Newton’s 12-color wheel consists of:

  • 3 primary colors (red, yellow, blue)
  • 3 secondary colors (created when you mix primary colors: green, orange, purple)
  • 6 tertiary colors (the in-between colors made from primary and secondary colors, like blue-green or red-violet)

VistaPrint Tip

Need help creating a perfect palette for your brand? Check out VistaCreate’s color palette generator to find a color combination that looks great together.

2. Understand warm and cool brand colors.

The color wheel reveals the difference between warm and cool colors. When you split the wheel in half, one side of the wheel shows warm colors: red, orange and yellow (and variations of these three colors). These colors are intense, energetic and vibrant. Warm colors like red can be used to imply passion or strength. Red also stimulates appetite and attracts attention. This active reaction is often used by brands to get people’s attention.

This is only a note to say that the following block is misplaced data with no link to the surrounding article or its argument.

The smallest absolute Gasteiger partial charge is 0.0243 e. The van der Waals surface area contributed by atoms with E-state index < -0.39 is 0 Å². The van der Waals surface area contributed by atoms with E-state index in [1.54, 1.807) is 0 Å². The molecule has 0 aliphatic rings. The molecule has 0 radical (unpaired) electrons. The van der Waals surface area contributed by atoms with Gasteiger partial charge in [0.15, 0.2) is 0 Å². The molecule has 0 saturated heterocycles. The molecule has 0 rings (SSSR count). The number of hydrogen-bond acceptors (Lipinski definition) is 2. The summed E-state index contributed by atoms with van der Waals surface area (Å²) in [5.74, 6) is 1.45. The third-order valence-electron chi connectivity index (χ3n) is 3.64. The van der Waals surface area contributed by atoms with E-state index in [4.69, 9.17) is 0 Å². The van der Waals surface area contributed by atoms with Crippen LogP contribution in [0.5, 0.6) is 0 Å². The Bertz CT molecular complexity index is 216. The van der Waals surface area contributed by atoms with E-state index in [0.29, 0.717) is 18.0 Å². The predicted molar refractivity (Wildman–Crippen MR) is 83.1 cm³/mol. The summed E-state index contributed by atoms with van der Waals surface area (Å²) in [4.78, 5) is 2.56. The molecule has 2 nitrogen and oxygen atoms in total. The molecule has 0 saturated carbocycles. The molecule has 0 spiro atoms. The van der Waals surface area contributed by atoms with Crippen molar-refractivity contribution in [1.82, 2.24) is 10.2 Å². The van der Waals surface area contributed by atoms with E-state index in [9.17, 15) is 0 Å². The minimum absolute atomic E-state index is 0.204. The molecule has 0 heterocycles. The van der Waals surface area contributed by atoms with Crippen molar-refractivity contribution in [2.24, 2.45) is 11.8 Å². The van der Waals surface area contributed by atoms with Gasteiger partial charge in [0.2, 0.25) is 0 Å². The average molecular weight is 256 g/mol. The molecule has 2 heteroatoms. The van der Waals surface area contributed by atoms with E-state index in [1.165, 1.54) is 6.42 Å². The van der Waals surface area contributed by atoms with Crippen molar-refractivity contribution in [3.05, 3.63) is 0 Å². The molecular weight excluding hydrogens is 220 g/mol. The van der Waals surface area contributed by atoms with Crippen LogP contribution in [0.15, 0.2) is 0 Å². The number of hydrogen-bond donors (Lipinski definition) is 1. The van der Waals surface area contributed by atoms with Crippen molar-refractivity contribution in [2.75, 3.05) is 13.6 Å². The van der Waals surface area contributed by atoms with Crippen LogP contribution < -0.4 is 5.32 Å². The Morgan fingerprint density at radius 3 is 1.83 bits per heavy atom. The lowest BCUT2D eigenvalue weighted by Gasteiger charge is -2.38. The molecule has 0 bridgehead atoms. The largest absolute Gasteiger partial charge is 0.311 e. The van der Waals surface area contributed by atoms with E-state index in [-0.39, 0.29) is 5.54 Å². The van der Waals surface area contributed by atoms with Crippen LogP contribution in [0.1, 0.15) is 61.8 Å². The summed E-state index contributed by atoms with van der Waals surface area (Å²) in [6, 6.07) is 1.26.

Are you running a flash sale to move old stock? There’s a very good reason that SALE signs often use red…it stands out. Orange is a good choice if you want to promote child-friendliness, cheerfulness and optimism. It confidently calls people to action and creates a sense of enthusiasm. Yellow is another positive color that’s often used to grab attention. Given its association with sunny weather, it’s a popular choice for businesses in the travel and tourism sector.